Anyhow, the other wonderful thing about the Tiny Cup transformation is the new book selection.  Formerly, there were dozens and dozens of books on two bookshelves, but it was clearly a random, haphazard assortment of books from stoops or maybe the Brooklyn Free Store or other such places.

Not so anymore.  It's now a curated selection of books you'd actually like to read, including Salinger, Sedaris, Kierkegaard, The Love Poems of Sappho, The History of Doubt, and many more.

So to sum, there's some lesbian with great taste in books whom I need to marry so I can get those biscuits and gravy served to me in bed.

From my chat with the owner (I'm pretty sure he was the owner, or co-owner anyway), I found out that he was able to buy the place from the former owner, Lisa Bayer, because she had started to kind of hate spending her life running the place.

Bayer originally started up a cafe in a neighborhood she had by then lived in for a couple of years that had very little else like it.  Starting in July of 2007, she was offering her neighbors good coffee, delicious pastries, and delightful cafe food options of a higher caliber than anything around.  She may well  have, for instance, been the first person to put the words" brie", "goat cheese", or "vegan" on a menu east of Classon Ave. in Bed Stuy.  There just wasn't any other place around where one could get a roasted beets, sunflower-crusted goat cheese, grapefruit & orange salad with a roasted corn dressing.  She had a corner on a market, a market that was just beginning to grow as young people began to utilize the low rent potential Bed Stuy offered now that Williamsburg was officially way too fucking expensive.

Much of the patronage was not coming from the people who'd lived in the neighborhood for very long, but rather what some people would call "Pratt brats."  These were the people lingering over their laptops for hours on end in her shop.  Issues of gentrification and racial tension?  Probably.

Before I visited the place for the first time, a friend who'd been there often mentioned that he considered it the hipster haven in Bed Stuy.  Another friend said she had only ever seen white people in there, quite a feat for a cafe west of Bedford Ave., though obviously an exaggeration.  In February of 2009, a reviewer on Urbanspoon said "There was no diversity, at least there wasn't that morning, and the general vibe was not a welcoming one."  It's clear from the rest of her review that, whatever race she is, she's not white, and that she felt unwelcome by both the staff and the other customers.  I could be totally wrong, but from a bit of google imagery I think that the former owner is white.

On the few occasions I visited, I felt like the baristas were pretty cold toward me, leading me to write a note to myself on the copy of their menu I saved, "Service: not too friendly.  Try tipping more next time, now that you know they bring your food out to you."  I wrote it in pencil, hoping for a better report the next time.  By the way, I'm white, in case you hadn't glanced at my profile picture.  I'm pretty sure I felt this way about service I'd received from both black and white baristas.  But I'd pretty much felt awkward and out of place everywhere I went in the neighborhood (as well as tons of places all over NY), so I just chalked this all up to either my possibly not following some social norms of which I was unaware or possibly not looking like their kind of person.  I had all sorts of insecurities that I looked like a tourist or else just a way too new interloper who people perceived as someone they wouldn't care for.  I felt like it was markedly worse if I wore my Miami Beach hoodie.  I didn't know if inquiring as to the availability of splenda or soy milk or ranch or whatever else would give me away as the kind of person someone despised..  I often left social interactions repeating the phrase, "You don't know me" in my head over and over again.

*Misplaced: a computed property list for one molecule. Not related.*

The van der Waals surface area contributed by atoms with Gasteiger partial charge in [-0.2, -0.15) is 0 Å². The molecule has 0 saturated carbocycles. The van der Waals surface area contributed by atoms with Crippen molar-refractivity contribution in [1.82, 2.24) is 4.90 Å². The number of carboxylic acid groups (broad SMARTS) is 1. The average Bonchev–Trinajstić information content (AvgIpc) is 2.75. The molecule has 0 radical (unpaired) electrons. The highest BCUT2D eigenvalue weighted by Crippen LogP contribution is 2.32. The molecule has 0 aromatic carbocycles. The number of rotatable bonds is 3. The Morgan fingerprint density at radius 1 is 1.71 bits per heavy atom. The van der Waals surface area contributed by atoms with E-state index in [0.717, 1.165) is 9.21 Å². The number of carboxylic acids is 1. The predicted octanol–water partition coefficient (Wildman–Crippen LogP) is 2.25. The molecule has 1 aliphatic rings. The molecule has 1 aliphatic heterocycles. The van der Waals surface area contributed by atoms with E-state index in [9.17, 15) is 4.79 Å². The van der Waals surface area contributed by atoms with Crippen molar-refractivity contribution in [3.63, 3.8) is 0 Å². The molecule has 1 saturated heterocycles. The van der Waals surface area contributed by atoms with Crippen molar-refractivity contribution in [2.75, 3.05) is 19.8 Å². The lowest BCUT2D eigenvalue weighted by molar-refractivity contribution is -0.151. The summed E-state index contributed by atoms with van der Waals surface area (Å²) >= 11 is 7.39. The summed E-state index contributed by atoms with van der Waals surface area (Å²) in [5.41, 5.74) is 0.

I feel like I have to post almost all of this one review on Yelp:

"for the wave of coffeshops in the clinton hill/bedford-stuyvesant area - this is a disgusting addition.

There are flies everywhere.
Whenever I leave this place I smell like crap- the ventilation is horrible.
There are annoying emo hipsters everywhere.
There is a wannabe mulit-culti feel that seems to have seeped through from the Outpost on Fulton.

Don't eat the food! it's made by people who have no idea what they are doing - trained under 5 minutes!

And all the rich Pratt students who can't afford to pay $1500 for an apt in Clinton hill seem to live in this area - where they're paying $1000 for an apt

oh and the coffee is CRAAAAAPY - totally watered down!!!

This is not a read and work friendly place btw! the tables are too squished together."

There are similarly negative reviews on all of the restaurant review sites.

Now perhaps none of this has anything to do with what she called "a personally difficult year for me and the decision to move my life in a different direction", but I could see how a former private chef who wanted to offer a nice little neighborhood cafe to an underserved area might decide that running this apparently controversial little joint, which now also required 15 employees despite its relatively short days (12-7:30 on weekdays and 10-6 on weekends) had become more than she'd bargained for.

So now, some entrepreneurs who are probably totally into getting in near the ground floor in the burgeoning Bed Stuy market have reopened for business with a similar but modified style to the hugely popular cafe, at just the same time that Cinnamon Girl opened next door and SCRATCHbread opened a retail window on Wednesdays.

Many patrons of the former version of Tiny Cup will probably be upset that some of their valued food options are gone, but most of them will probably get used to it and will find other dishes and aspects of this place they like too and maybe even prefer.  I also imagine that the menu will expand beyond its modest debut pretty quickly.

Tiny Cup on Urbanspoon